May 3, 2005


A Win-Win Proposition: A way out of the impasse on Social Security reform. (ROBERT C. POZEN, May 3, 2005, Opinion Journal)

Although President Bush's proposal for progressive indexing of Social Security preserves the scheduled benefits of all low-wage workers as well as all workers retiring before 2012, the critics have lambasted its "benefit cuts" for middle- and high-wage earners. These critics suggest that reductions in scheduled benefits can easily be avoided by raising payroll taxes.

Judging any reform plan relative to scheduled benefits is misguided. The schedule represents the benefits we have promised but do not have the money to deliver. That is why Social Security has a long-term deficit with a present value of $3.8 trillion. If the litmus test of a reform plan is not cutting scheduled benefits for any significant group of workers, then no viable plan to restore Social Security's solvency will pass muster.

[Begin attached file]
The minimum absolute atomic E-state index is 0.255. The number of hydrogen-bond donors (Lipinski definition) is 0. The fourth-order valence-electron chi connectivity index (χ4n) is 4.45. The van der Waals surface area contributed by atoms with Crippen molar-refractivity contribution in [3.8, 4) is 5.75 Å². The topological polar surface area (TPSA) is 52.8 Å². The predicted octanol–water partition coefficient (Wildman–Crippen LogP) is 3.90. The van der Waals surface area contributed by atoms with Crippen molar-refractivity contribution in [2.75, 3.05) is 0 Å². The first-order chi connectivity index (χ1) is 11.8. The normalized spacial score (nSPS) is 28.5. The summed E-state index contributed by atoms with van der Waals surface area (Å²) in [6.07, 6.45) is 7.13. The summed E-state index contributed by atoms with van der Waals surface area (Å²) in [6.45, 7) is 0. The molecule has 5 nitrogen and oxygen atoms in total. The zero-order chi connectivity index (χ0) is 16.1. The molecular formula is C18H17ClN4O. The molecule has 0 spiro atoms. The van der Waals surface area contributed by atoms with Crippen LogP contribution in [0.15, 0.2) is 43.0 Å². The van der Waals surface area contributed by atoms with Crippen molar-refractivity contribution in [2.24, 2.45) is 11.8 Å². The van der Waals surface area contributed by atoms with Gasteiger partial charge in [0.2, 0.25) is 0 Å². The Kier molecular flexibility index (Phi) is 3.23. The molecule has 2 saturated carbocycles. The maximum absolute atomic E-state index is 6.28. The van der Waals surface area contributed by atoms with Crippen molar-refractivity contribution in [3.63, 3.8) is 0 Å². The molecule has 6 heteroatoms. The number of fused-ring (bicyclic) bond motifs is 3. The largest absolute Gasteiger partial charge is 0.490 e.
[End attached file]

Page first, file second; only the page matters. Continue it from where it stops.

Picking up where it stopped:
Instead, any proposal to reform Social Security should be evaluated on three criteria: the benefit reductions relative to payable benefits (that can be financed by the current system); the purchasing power of future benefits relative to current benefits (for workers in similar positions); and the replacement ratios provided by proposed benefits (taking into account all sources of retirement income). Moreover, any plan for benefit reform should be compared with the precise increases in payroll taxes that would be needed to avoid the proposed reductions in scheduled benefits.

The proposal that follows is modest enough, but represents a complete defeat for Democrats who hold the current system inviolable.

Posted by Orrin Judd at May 3, 2005 3:42 PM
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